In the United States, the National Football League has television contracts with four networks: CBS, ESPN, Fox, and NBC. Collectively, these contracts cover every regular season and postseason game. In general, CBS televises afternoon games in which the away team is an AFC team, and Fox carries afternoon games in which the away team belongs to the NFC. These afternoon games are not carried on all affiliates, as multiple games are being played at once; each network affiliate is assigned one game per time slot, according to a complicated set of rules. Since 2011, the league has reserved the right to give Sunday games that, under the contract, would normally air on one network to the other network (known as "flexible scheduling"). The only way to legally watch a regionally televised game not being carried on the local network affiliates is to purchase NFL Sunday Ticket, the league's out-of-market sports package, which is only available to subscribers to the DirecTV satellite service. The league also provides RedZone, an omnibus telecast that cuts to the most relevant plays in each game, live as they happen.
In addition to the regional games, the league also has packages of telecasts, mostly in prime time, that are carried nationwide. CBS also carries a package of five games on Thursday nights. NBC broadcasts the primetime Sunday Night Football package and seven Thursday night games, which includes the NFL Kickoff game that starts the regular season and a primetime Thanksgiving Day game. ESPN carries all Monday Night Football games. The NFL's own network, NFL Network, carries all Thursday Night Football games, including those on CBS and NBC (except the Thanksgiving and kickoff games, which remain exclusive to NBC).
The Super Bowl television rights are rotated on a three-year basis between CBS, Fox, and NBC. In 2011, all four stations signed new nine-year contracts with the NFL, each running until 2022; CBS, Fox, and NBC are estimated by Forbes to pay a combined total of US$3 billion a year, while ESPN will pay US$1.9 billion a year. The league also has deals with Spanish-language broadcasters NBC Universo, Fox Deportes, and ESPN Deportes, which air Spanish language dubs of their respective English-language sister networks' games. The league's contracts do not cover preseason games, which individual teams are free to sell to local stations directly; a minority of preseason games are distributed among the league's national television partners.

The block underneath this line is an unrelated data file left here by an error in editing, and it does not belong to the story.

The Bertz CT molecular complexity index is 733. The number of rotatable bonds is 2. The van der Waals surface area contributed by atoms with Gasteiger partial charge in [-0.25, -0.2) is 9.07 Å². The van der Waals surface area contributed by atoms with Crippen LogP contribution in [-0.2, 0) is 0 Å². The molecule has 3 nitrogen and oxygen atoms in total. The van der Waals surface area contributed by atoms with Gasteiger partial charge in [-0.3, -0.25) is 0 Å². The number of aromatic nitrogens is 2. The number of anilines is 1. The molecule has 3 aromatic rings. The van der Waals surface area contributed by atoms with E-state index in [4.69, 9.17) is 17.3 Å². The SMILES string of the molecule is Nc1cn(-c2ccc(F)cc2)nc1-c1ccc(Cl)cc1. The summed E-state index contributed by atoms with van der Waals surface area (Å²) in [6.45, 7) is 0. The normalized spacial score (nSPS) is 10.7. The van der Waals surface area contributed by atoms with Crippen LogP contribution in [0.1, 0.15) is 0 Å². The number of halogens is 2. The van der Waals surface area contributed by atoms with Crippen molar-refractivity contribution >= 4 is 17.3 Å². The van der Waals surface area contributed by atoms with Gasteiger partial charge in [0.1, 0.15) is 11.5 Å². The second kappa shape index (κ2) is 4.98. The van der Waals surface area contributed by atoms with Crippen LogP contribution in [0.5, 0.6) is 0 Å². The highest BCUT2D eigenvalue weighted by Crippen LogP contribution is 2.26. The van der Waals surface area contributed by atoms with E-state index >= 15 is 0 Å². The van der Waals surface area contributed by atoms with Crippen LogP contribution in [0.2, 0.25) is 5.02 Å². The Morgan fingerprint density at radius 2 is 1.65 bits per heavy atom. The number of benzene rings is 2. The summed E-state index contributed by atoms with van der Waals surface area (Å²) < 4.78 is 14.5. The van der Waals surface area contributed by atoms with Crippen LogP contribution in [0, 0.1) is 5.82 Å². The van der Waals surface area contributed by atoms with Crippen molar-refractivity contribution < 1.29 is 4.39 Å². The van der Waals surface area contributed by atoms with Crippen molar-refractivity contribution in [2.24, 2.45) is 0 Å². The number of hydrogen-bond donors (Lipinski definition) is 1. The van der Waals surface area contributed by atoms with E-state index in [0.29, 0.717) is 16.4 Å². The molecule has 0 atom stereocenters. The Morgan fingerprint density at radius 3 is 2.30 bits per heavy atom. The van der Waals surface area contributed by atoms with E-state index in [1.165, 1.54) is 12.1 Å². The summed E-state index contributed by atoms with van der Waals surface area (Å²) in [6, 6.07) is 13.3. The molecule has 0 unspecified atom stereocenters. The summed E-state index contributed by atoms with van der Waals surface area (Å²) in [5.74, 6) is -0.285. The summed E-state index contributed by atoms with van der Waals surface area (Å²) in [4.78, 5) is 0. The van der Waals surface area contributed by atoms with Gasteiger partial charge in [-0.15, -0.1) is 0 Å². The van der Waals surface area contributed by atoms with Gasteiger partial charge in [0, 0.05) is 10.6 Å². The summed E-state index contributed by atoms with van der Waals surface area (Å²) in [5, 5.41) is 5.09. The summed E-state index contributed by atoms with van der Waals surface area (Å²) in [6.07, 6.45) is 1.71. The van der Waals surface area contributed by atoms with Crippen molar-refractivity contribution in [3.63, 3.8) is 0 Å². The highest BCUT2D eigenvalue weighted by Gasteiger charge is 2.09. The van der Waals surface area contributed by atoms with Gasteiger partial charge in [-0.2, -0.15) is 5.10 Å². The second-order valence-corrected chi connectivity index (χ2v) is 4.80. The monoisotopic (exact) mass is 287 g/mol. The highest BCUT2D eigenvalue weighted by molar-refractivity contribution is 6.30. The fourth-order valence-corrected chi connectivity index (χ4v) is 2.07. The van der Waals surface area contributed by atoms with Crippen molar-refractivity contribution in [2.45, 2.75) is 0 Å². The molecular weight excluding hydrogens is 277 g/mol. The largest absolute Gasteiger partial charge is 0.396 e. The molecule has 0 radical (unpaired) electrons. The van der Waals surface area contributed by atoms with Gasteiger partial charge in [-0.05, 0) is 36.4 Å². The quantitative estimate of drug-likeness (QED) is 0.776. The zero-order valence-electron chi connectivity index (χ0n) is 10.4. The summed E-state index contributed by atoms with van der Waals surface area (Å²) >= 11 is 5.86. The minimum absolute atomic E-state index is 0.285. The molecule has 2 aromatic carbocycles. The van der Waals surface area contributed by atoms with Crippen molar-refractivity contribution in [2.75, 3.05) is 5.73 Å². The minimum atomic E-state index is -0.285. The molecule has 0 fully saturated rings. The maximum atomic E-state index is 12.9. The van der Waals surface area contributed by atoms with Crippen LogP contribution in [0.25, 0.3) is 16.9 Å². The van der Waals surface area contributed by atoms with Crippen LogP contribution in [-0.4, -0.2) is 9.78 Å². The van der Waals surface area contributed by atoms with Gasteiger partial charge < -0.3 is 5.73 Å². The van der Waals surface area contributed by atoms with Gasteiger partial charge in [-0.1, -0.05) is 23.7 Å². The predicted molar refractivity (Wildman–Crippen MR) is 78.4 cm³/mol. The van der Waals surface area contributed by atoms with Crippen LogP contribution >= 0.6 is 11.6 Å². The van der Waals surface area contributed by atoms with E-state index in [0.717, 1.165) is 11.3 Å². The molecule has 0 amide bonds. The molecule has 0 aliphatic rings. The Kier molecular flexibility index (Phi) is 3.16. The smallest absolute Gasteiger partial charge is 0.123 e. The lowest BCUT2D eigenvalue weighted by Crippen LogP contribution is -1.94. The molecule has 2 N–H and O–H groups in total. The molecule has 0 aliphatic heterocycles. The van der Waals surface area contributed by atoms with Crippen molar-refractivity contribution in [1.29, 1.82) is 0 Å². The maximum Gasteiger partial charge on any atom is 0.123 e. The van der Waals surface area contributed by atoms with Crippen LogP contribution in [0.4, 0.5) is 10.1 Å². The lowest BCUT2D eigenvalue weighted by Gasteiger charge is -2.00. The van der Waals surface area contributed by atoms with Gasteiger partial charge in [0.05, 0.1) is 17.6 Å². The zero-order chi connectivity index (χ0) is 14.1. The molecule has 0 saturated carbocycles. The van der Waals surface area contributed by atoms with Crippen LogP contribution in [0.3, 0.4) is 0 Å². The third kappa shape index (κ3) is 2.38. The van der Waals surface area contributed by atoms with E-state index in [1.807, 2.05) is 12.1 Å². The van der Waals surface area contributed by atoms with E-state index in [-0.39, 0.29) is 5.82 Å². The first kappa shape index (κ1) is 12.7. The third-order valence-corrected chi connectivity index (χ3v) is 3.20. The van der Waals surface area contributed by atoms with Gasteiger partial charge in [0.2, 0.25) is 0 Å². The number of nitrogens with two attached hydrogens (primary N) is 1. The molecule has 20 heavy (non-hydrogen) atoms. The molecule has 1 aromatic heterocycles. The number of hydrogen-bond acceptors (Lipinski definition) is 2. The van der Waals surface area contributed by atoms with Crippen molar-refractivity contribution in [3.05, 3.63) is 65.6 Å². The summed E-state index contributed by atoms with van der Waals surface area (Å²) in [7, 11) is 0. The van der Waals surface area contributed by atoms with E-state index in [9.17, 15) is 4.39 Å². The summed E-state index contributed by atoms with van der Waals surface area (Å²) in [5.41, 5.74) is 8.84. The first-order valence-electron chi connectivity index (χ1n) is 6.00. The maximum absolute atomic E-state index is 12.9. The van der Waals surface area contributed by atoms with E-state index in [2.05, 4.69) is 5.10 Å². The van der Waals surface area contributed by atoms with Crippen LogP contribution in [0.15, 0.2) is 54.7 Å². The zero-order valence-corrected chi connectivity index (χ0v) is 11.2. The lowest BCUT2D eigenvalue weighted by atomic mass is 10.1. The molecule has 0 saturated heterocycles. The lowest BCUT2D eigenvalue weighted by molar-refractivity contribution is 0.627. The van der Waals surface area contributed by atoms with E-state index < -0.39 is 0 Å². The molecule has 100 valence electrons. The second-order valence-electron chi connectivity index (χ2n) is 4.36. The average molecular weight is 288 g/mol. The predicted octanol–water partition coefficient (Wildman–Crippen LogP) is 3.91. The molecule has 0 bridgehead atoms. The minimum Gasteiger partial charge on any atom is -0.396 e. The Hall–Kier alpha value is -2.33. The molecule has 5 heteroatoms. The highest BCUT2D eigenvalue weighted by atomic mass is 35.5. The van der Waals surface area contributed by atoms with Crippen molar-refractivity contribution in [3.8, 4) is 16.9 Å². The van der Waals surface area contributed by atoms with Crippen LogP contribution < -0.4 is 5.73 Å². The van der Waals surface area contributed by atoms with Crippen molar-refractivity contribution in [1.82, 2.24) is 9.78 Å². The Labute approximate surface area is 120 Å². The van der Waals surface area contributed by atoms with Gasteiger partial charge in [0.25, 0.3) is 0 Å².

Through the 2014 season, the NFL had a blackout policy in which games were 'blacked out' on local television in the home team's area if the home stadium was not sold out. Clubs could elect to set this requirement at only 85%, but they would have to give more ticket revenue to the visiting team; teams could also request a specific exemption from the NFL for the game. The vast majority of NFL games were not blacked out; only 6% of games were blacked out during the 2011 season, and only two games were blacked out in 2013 and none in 2014. The NFL announced in March 2015 that it would suspend its blackout policy for at least the 2015 season. According to Nielsen, the NFL regular season since 2012 was watched by at least 200 million individuals, accounting for 80% of all television households in the United States and 69% of all potential viewers in the United States. NFL regular season games accounted for 31 out of the top 32 most-watched programs in the fall season and an NFL game ranked as the most-watched television show in all 17 weeks of the regular season. At the local level, NFL games were the highest-ranked shows in NFL markets 92% of the time. Super Bowls account for the 22 most-watched programs (based on total audience) in US history, including a record 167 million people that watched Super Bowl XLVIII, the conclusion to the 2013 season.